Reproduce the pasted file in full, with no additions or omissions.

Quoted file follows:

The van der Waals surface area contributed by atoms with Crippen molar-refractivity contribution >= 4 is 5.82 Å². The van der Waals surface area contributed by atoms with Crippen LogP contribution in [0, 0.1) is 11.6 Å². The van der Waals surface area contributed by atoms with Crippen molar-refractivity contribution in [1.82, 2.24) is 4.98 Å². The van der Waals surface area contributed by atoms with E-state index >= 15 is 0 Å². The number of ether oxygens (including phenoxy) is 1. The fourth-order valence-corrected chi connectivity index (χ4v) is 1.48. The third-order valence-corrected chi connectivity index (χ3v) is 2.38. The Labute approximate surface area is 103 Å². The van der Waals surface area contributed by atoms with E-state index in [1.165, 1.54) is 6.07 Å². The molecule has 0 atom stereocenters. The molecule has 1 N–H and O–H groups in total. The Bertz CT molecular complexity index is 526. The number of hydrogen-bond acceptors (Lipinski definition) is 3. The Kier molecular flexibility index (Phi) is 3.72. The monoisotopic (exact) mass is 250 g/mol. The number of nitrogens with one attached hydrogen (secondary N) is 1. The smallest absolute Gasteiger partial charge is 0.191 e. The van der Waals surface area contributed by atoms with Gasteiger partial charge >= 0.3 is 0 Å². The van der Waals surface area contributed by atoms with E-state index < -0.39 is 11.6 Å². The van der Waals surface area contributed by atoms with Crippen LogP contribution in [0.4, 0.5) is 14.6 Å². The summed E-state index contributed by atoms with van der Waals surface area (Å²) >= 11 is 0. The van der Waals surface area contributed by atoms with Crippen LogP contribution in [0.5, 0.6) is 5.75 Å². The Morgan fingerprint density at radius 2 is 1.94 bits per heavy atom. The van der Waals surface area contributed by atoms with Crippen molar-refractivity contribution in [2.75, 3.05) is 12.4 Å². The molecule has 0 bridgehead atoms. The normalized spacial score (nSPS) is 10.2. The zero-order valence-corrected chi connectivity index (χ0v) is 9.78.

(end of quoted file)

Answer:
The van der Waals surface area contributed by atoms with Crippen molar-refractivity contribution >= 4 is 5.82 Å². The van der Waals surface area contributed by atoms with Crippen LogP contribution in [0, 0.1) is 11.6 Å². The van der Waals surface area contributed by atoms with Crippen molar-refractivity contribution in [1.82, 2.24) is 4.98 Å². The van der Waals surface area contributed by atoms with E-state index >= 15 is 0 Å². The number of ether oxygens (including phenoxy) is 1. The fourth-order valence-corrected chi connectivity index (χ4v) is 1.48. The third-order valence-corrected chi connectivity index (χ3v) is 2.38. The Labute approximate surface area is 103 Å². The van der Waals surface area contributed by atoms with E-state index in [1.165, 1.54) is 6.07 Å². The molecule has 0 atom stereocenters. The molecule has 1 N–H and O–H groups in total. The Bertz CT molecular complexity index is 526. The number of hydrogen-bond acceptors (Lipinski definition) is 3. The Kier molecular flexibility index (Phi) is 3.72. The monoisotopic (exact) mass is 250 g/mol. The number of nitrogens with one attached hydrogen (secondary N) is 1. The smallest absolute Gasteiger partial charge is 0.191 e. The van der Waals surface area contributed by atoms with Gasteiger partial charge >= 0.3 is 0 Å². The van der Waals surface area contributed by atoms with E-state index < -0.39 is 11.6 Å². The van der Waals surface area contributed by atoms with Crippen LogP contribution in [0.4, 0.5) is 14.6 Å². The summed E-state index contributed by atoms with van der Waals surface area (Å²) >= 11 is 0. The van der Waals surface area contributed by atoms with Crippen LogP contribution in [0.5, 0.6) is 5.75 Å². The Morgan fingerprint density at radius 2 is 1.94 bits per heavy atom. The van der Waals surface area contributed by atoms with Crippen molar-refractivity contribution in [2.75, 3.05) is 12.4 Å². The molecule has 0 bridgehead atoms. The normalized spacial score (nSPS) is 10.2. The zero-order valence-corrected chi connectivity index (χ0v) is 9.78.